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Mutilation is not an easy fictional theme, especially when a story opens with the castration of a six-year-old. This brutal, gory start is referenced repeatedly in Virginia-based author Colin Sargent’s new novel, The Boston Castrato, and it is not the only mutilation explored; foot binding is referred to, as are the podiatric agonies of ballet dancers. “It was every dancer’s secret shame. Each of her toes was bunged and purple with blood and coagulant, pus oozing from her split and ingrown nails.”
The idea, clearly, is the physical suffering endured for art; but the novel extends it to include the social and emotional contortions associated with music, dance, and poetry. With this theme, the novel sometimes succeeds and sometimes does not. When it does not, though, it is usually because a graphic description is deployed when a simple, realistic one would work much better. And realism does not require that every gaudily gruesome detail be exposed, merely that a social world that could exist, that may exist, be evoked.
The best sections of The Boston Castrato recount with easy realism the hero’s work in a hotel, another character at work in a shipyard, and other such seemingly mundane activities. The novel vividly renders the hotel—the Parker House—from the subterranean dish-washing stations to the gleaming wood of the bar, to the perfectly appointed dining room, to the owner’s office, and more. Indeed, the Parker House is more than mere setting, it is practically another full-fledged character, largely due to its pellucid rendering as a social milieu.
Then there are the literati and other luminaries. Since the book is a period piece, set in 1920s Boston, that era’s famous people—the art patroness Isabella Gardener, John Singer Sargent, and, from Vienna, Anna Freud—make appearances, while numerous others are mentioned: Sacco and Vanzetti, Henry James, Ezra Pound, Gertrude Stein, Bernard Berenson, and D.H. Lawrence. There are also allusions to the Russian revolution and the vogue of imagist poetry, which give the novel pizzazz, while the plot and subplots provide substance. But at the center of The Boston Castrato is the hero Raffi’s mutilation, which throws a terrible obstacle in the narrative’s path, namely the reader’s pity for him.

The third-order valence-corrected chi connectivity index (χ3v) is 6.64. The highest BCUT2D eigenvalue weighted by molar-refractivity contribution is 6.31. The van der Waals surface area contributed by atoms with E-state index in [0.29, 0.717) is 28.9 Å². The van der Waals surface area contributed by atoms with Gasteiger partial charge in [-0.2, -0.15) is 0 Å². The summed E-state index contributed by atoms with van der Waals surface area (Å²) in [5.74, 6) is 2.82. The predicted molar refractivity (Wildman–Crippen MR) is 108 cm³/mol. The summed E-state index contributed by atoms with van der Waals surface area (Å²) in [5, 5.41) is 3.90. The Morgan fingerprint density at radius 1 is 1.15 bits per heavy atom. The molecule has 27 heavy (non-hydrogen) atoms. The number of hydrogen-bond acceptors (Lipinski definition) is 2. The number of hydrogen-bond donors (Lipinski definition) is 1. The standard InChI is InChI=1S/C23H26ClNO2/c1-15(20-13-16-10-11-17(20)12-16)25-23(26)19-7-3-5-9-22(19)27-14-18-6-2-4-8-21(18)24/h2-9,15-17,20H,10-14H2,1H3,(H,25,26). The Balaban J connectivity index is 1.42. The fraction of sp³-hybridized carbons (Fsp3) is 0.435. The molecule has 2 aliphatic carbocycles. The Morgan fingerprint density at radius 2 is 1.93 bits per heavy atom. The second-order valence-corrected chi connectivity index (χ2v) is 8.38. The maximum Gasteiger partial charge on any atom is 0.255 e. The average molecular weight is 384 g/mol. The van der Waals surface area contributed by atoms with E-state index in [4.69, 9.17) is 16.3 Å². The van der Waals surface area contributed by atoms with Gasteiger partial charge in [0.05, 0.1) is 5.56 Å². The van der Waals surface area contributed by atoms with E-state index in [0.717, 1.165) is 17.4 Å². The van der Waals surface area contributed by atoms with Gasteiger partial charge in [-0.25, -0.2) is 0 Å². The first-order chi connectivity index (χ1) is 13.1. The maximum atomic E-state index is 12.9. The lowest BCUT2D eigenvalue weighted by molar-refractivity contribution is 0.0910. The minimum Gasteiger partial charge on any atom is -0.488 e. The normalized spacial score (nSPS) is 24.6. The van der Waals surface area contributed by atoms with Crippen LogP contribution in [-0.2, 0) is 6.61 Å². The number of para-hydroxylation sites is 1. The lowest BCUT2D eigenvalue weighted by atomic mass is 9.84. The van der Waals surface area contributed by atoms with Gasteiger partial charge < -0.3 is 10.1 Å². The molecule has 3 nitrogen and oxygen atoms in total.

At one point Raffi gazes into the eyes of a circus freak: “Dare you come into my loneliness?” is what he sees. This has nothing in common with some happy, 21st century tale of transgender redemption through surgery. Raffi was swindled out of his manhood and repeated mention of the bloody act impedes appreciation of who he becomes.
The Boston Castrato’s real strengths lie not in evoking a bygone era or the physical torments endured for art, but in its characterization and how it weaves together subplots. Raffi’s friend and boss at the hotel, a blind African American named Victor, is in many ways the book’s central concern. A subplot involving an Italian immigrant family and a communist Harvard student who travelled to Soviet Russia somehow holds your attention better than the details of cross-dressing and catty infighting in the upper crust, blue-blood, gay precincts of ragtime Boston.
There are also strong portrayals of crooked pols, hit men, imposters, gangsters, aspiring singers, and psychics—pictures that advance the plot and subplots—which don’t really pick up steam until halfway through the book. But when they do, they barrel on to their dramatic conclusions, finally pulling the reader past that crippling pity for Raffi to an appreciation of this novel’s achievements.